Lawn & Garden
The most common and most damaging insect pests of the vegetable garden are worms, squash bugs, squash vine borers, leaf-footed bugs, and stinkbugs. Ok, so those are the most common and damaging, but needless to say, there are lots of enemies to your vegetables. Scouting at least once a week for any of these insects can greatly increase your garden success, but when scouting you need to know what you’re looking for.
Before using any insecticide, it is always best to identify the insect. In many cases you could be killing the “Good Guys” who help control the “Bad Guys.” If you don’t know, then don’t spray! Always be sure the product is labeled for that specific insect and labeled for the crop you are spraying it on. When the insect is properly identified targeting the exact type of insecticide to that pest will keep from harming the beneficial insects.
All worms in the vegetable garden come in as moths, (cabbage loopers, tomato fruitworms, armyworms, and hornworms). There are many different chemicals that will control these, but your go-to should be sprays or dusts with the active ingredient Bacillus thuringiensis. This is a bacteria that is a gut poison to worms and worms alone. It has a zero post-harvest interval, which means you can apply the product and eat the fruit the very same day. The key to success against worms is to keep this product present on the plant. The most effective control is just after eggs hatch when caterpillars are still small. Once the worms get large, the BT is usually ineffective and most of their damage has already been done.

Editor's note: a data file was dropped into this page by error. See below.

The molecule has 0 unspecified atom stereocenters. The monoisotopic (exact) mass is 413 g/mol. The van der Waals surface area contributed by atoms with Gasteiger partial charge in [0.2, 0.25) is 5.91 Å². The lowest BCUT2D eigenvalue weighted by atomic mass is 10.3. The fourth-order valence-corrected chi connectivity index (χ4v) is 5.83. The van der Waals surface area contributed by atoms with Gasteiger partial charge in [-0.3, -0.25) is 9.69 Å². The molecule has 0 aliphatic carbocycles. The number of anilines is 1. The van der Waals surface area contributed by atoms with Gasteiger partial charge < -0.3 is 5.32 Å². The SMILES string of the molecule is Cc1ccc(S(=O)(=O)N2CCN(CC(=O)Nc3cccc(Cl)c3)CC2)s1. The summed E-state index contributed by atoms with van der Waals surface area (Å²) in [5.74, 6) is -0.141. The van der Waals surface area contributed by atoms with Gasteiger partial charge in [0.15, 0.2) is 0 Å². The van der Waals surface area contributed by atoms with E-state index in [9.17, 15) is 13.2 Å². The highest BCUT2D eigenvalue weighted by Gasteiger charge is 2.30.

On insects that have piercing sucking mouth parts like stinkbugs, beetles and leaf-footed bugs, you should use products that will target the nervous system of the insect. The problems with many of these is they kill not only the bad insects, but most times the beneficial insects as well. Below are active ingredients of products you will find for homeowners that control insects through nervous system interference: bifenthrin, carbaryl, spinosad, and imidacloprid. All of these belong to different chemical classes or are derived from different means. For example, spinosad is labeled and used in organic production and is derived from a soil bacterium. The post harvest interval changes depending on the active ingredient and also what plant it is applied to, so always read the label.
Neem oil will control many of the insects already listed above such as: aphids, caterpillars, and many of the beetles, along with squash bugs, and pickleworms. Neem oil is made of many components with Azadirachtin as its main active ingredient. It reduces insect feeding and acts as a repellent. It also interferes with insect hormone systems, making it harder for insects to grow and lay eggs. Azadirachtin can also repel and reduce the feeding of nematodes. Other components of neem oil kill insects by hindering their ability to feed.
If you have other gardening-related questions please call the Master Gardener Helpline at: 1877-ALA-GROW (252-4769).